Effective beginning October 31, 2014, the Board started requiring holding companies to provide their LEI on the cover pages of the FR Y-6, FR Y-7, and FR Y-10 reports [12] only if a holding company already has an LEI. Thus, if a reporting holding company does not have an LEI, it is not required to obtain one for purposes of these Board reports. Additionally, on July 2, 2015, the Board published in the Federal Register notice of final approval of a proposal to expand the collection of the LEI to all holding company subsidiary banking and nonbanking legal entities reportable on certain schedules of the FR Y-10 and in one section of the FR Y-6 and FR Y-7 if an LEI has already been issued for the reportable entity.[13] With respect to the Call Report, the agencies are proposing to have institutions provide their LEI on the cover page of the report beginning December 31, 2015, only if an institution already has an LEI. As with the Board reports, an institution that does not have an LEI would not be required to obtain one for purposes of reporting it on the Call Report.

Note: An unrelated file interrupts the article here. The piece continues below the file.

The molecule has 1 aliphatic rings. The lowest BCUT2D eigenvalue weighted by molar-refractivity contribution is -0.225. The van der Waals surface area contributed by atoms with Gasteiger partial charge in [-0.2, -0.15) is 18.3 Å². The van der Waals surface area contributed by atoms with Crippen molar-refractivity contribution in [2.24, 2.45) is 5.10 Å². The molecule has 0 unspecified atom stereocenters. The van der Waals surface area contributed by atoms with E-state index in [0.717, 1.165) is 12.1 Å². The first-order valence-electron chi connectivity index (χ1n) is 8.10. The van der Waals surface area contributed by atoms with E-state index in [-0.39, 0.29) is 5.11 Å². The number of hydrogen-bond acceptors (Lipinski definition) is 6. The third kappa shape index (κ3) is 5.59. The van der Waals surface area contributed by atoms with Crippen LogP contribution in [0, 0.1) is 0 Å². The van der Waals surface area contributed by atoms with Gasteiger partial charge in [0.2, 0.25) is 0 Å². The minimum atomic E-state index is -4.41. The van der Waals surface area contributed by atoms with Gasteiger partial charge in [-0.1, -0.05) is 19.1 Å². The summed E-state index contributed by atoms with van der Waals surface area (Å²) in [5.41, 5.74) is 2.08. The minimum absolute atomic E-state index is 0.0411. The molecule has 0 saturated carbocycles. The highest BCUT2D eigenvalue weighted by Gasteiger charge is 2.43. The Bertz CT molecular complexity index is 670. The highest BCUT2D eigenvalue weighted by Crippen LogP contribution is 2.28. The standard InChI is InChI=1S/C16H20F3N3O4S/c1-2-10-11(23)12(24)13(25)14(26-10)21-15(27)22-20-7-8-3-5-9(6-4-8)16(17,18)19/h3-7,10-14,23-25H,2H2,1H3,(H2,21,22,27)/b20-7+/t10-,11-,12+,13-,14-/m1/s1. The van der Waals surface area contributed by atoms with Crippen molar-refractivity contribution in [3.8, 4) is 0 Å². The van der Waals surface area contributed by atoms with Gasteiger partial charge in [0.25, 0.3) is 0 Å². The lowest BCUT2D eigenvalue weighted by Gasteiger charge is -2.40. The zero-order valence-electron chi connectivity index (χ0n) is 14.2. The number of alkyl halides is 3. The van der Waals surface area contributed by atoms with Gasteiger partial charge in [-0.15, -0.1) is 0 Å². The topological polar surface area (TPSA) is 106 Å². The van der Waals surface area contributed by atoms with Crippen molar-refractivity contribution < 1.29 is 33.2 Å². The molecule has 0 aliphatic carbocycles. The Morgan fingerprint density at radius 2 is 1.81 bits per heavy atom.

5. Additional Preprinted Captions for Itemizing and Describing Components of Certain Items That Exceed Reporting Thresholds